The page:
There are countless reasons why people get scars. People find it challenging to cover it up with cosmetics, clothing, or hairstyle modification if it’s on the face or head. Fortunately, there’s a way to remove a troublesome wound mark through scar revision.
This technique helped people worldwide to make their scars less noticeable. If you’re planning to remove a prominent scar on your skin, read this article to be informed. Let’s find out below if this treatment is indeed effective.
What is scar revision?
This Procedure will attempt to minimize the appearance of the scar and make it blend in with your surrounding skin tone and texture. It’s inevitable to get a scar in your life. You can get it from a wound, injury, or surgical process.
Either way, it’s the result of wound healing. Also, it’s essential to know that their development is unpredictable. Even if your wound has healed well, it can still result in a scar.
Subcision is a surgical treatment that’s used to remove acne scars. It includes putting a tiny needle into your skin to loosen the acne scars from the deeper tissues. This helps your skin to lift and to minimize the look of the acne caused by acne.
It’s an incision-less surgical procedure. It could be used to improve depressed scars, wrinkles, and cellulite. Although subcision is most frequently used to treat acne scars, it may also help decrease scars produced by other disorders, like chicken pox, wounds, and surgery.
This treatment can use surgical and non-surgical techniques to treat your scars.
Revision may include:
- Simple topical treatments
- Minimally invasive procedures
- Surgical revisions with advanced technologies
- The type of technique will depend on your scar’s condition.
What are the different types of scars?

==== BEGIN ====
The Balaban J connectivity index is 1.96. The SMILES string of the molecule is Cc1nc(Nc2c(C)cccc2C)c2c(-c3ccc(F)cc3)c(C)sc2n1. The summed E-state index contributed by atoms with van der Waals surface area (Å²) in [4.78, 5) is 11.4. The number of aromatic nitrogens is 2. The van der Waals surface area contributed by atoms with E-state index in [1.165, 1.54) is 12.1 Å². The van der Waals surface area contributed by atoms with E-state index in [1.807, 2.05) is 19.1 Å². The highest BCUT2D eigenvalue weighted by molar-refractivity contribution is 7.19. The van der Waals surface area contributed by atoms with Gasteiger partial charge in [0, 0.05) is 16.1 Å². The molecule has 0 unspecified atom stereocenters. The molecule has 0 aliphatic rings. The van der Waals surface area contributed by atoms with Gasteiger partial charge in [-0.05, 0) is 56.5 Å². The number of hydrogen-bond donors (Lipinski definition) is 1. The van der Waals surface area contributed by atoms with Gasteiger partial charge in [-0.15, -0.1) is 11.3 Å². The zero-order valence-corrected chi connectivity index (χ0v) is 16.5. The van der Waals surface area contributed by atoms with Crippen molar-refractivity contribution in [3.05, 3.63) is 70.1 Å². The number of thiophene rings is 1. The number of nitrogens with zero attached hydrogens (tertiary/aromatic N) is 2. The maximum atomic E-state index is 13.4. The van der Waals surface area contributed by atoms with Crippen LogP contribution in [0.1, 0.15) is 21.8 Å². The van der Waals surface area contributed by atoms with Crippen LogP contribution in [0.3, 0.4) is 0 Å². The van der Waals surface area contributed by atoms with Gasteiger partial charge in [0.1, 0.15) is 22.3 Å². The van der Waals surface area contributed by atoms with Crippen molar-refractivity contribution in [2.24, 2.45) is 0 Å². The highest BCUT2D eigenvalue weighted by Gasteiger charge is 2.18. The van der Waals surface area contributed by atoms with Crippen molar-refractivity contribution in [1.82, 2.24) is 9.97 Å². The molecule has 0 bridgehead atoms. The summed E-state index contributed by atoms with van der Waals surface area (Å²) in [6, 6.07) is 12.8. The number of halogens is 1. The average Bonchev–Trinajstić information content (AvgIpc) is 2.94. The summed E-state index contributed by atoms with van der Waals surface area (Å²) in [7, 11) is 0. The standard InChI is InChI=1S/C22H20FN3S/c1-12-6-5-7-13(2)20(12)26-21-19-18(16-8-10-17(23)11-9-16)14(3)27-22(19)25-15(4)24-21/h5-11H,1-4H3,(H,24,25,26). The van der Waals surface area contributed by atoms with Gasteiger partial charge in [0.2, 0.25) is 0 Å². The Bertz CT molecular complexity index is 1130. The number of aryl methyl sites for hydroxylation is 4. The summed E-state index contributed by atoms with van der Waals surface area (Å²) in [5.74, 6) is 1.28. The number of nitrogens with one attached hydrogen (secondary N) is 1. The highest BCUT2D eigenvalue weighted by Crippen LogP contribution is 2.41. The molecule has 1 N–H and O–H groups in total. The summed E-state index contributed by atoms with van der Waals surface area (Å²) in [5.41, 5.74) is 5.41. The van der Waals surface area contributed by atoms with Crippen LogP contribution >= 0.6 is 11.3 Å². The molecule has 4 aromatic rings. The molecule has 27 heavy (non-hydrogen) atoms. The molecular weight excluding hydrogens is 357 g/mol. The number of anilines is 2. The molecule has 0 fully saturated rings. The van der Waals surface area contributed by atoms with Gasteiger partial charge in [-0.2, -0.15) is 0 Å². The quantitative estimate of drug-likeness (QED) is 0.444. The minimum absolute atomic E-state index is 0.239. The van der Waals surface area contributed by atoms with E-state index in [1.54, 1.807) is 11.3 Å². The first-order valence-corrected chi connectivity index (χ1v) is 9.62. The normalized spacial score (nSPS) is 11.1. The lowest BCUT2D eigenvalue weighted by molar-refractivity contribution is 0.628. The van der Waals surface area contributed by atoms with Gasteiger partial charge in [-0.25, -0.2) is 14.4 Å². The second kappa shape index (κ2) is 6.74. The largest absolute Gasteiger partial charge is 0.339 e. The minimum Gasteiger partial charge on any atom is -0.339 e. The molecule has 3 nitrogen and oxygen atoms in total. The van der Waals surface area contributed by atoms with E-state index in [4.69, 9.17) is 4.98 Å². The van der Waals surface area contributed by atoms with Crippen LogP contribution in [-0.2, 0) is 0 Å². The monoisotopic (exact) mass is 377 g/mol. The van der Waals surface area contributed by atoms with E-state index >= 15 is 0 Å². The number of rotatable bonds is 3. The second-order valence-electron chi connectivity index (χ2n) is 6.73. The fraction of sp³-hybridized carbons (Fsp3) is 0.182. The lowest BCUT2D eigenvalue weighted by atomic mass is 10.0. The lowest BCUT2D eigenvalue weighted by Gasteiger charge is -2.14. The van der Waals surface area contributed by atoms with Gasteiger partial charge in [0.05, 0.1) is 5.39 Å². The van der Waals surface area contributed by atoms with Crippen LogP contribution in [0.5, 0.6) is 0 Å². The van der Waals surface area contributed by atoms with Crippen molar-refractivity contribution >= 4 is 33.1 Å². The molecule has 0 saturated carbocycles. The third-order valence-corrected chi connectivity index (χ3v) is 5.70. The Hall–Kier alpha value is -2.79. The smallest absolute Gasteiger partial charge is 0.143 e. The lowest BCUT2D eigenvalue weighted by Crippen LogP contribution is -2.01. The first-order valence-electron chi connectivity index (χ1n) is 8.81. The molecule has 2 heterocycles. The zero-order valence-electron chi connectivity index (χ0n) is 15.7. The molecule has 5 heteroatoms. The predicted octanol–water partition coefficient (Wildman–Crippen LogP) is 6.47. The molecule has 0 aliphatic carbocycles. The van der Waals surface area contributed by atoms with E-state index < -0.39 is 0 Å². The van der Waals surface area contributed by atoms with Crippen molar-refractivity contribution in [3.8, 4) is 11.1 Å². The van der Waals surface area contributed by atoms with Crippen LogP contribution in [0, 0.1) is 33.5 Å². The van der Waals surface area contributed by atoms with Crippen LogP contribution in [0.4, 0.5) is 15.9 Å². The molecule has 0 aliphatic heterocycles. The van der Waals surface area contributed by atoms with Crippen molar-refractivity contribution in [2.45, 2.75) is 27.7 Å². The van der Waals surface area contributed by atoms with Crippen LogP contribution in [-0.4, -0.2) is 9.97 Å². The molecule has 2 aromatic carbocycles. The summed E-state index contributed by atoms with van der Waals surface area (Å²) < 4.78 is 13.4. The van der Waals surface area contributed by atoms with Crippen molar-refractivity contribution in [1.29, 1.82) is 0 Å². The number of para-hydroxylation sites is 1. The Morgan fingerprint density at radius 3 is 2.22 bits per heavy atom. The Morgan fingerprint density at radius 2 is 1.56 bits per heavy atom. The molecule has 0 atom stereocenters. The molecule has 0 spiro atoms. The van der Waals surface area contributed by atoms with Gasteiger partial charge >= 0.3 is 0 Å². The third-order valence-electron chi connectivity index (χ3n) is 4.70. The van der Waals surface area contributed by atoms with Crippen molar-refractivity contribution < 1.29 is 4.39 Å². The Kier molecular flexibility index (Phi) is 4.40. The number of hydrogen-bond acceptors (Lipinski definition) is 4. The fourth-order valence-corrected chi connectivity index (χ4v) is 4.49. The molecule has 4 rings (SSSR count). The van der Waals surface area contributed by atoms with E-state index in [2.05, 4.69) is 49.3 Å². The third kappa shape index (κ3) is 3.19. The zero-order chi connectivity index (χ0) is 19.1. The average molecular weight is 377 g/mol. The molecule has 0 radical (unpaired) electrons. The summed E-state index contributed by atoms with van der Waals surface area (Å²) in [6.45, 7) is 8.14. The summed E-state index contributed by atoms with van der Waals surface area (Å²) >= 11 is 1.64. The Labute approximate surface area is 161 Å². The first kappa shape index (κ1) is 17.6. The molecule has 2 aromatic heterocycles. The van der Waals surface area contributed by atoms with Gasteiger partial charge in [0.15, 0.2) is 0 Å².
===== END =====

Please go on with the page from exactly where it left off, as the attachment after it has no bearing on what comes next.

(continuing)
First, you should be able to identify what type of scar you have. Also, your physician will examine your scar to determine the appropriate techniques to use to improve it.
The different types of scars include:
Discoloration or surface irregularities
These are just the scars caused by minor injuries or skin problems. One factor in determining this type of scar is that it doesn’t impair function or cause physical discomfort. This includes acne scars as well as scars resulting from minor injuries and prior surgical incisions.
They are thick clusters of scar tissue that develop directly at a wound site. Usually, they appear slightly raised than the rest of the skin and may become wider over time. They can be hyperpigmented or hypopigmented.
These are usually larger than hypertrophic scars. Also, they can be painful or itchy and may appear wrinkled or folded. They extend even beyond the edges of an original wound or incision. This type of scar develops more commonly on your face, neck, ears, chest, or shoulders.
These are the scars that restrict your movement since the skin is pulling together. They occur as a result of significant tissue loss, such as after suffering a burn. Contractures can also develop where a wound crosses a joint, impeding movement in the fingers, elbows, knees, or neck.
How do they assess the scar?
Before undergoing the treatment, you should know that there are several tools available for scar assessment. Your provider will examine your scar first before the procedure. The most important things they should assess are color, vascularity, light reflection, texture, contour, flexibility, height, distortion, relation to the relaxed skin tension lines, and relation with essential landmarks in the body area.
Can your scar get treated?
Now that you’ve learned how to identify your scar, you also should know the qualities of the scar that make it ideal for the treatment. Some scars can’t undergo this procedure. These are scars that limit your mobility, protruding, and are wide.
Here are characteristics of an ideal scar that makes it cosmetically favorable:
- It should be a less noticeable and unapparent fine line
- It should be parallel to skin creases and folds